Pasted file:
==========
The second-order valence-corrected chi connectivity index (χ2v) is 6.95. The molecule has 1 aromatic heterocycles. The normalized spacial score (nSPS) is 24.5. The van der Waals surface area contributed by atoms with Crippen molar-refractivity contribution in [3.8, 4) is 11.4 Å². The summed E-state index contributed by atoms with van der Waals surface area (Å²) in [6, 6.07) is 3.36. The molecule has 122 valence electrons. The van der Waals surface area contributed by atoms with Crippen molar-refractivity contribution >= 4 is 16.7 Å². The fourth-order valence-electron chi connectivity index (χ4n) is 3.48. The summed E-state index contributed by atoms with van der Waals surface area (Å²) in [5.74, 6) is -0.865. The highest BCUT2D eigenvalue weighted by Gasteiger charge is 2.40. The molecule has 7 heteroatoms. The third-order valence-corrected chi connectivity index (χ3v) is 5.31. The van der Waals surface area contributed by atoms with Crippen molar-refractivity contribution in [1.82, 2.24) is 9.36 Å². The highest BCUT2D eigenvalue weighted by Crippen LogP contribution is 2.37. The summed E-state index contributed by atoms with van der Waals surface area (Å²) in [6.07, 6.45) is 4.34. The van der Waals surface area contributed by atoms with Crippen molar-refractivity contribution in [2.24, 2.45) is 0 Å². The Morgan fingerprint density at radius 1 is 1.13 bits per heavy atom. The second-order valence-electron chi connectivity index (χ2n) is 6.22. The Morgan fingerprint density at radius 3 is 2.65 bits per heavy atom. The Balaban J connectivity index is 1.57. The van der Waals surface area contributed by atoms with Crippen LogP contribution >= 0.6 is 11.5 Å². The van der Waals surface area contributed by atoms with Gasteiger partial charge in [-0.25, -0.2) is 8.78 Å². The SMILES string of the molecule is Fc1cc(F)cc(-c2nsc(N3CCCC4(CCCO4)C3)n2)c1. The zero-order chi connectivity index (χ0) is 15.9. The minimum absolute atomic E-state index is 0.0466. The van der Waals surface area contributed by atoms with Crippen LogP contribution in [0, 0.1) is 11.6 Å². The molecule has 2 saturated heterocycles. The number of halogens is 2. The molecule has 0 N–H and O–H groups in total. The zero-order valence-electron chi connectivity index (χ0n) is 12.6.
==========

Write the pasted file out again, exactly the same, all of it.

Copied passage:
The second-order valence-corrected chi connectivity index (χ2v) is 6.95. The molecule has 1 aromatic heterocycles. The normalized spacial score (nSPS) is 24.5. The van der Waals surface area contributed by atoms with Crippen molar-refractivity contribution in [3.8, 4) is 11.4 Å². The summed E-state index contributed by atoms with van der Waals surface area (Å²) in [6, 6.07) is 3.36. The molecule has 122 valence electrons. The van der Waals surface area contributed by atoms with Crippen molar-refractivity contribution >= 4 is 16.7 Å². The fourth-order valence-electron chi connectivity index (χ4n) is 3.48. The summed E-state index contributed by atoms with van der Waals surface area (Å²) in [5.74, 6) is -0.865. The highest BCUT2D eigenvalue weighted by Gasteiger charge is 2.40. The molecule has 7 heteroatoms. The third-order valence-corrected chi connectivity index (χ3v) is 5.31. The van der Waals surface area contributed by atoms with Crippen molar-refractivity contribution in [1.82, 2.24) is 9.36 Å². The highest BCUT2D eigenvalue weighted by Crippen LogP contribution is 2.37. The summed E-state index contributed by atoms with van der Waals surface area (Å²) in [6.07, 6.45) is 4.34. The van der Waals surface area contributed by atoms with Crippen molar-refractivity contribution in [2.24, 2.45) is 0 Å². The Morgan fingerprint density at radius 1 is 1.13 bits per heavy atom. The second-order valence-electron chi connectivity index (χ2n) is 6.22. The Morgan fingerprint density at radius 3 is 2.65 bits per heavy atom. The Balaban J connectivity index is 1.57. The van der Waals surface area contributed by atoms with Crippen LogP contribution >= 0.6 is 11.5 Å². The van der Waals surface area contributed by atoms with Gasteiger partial charge in [-0.25, -0.2) is 8.78 Å². The SMILES string of the molecule is Fc1cc(F)cc(-c2nsc(N3CCCC4(CCCO4)C3)n2)c1. The zero-order chi connectivity index (χ0) is 15.9. The minimum absolute atomic E-state index is 0.0466. The van der Waals surface area contributed by atoms with Crippen LogP contribution in [0, 0.1) is 11.6 Å². The molecule has 2 saturated heterocycles. The number of halogens is 2. The molecule has 0 N–H and O–H groups in total. The zero-order valence-electron chi connectivity index (χ0n) is 12.6.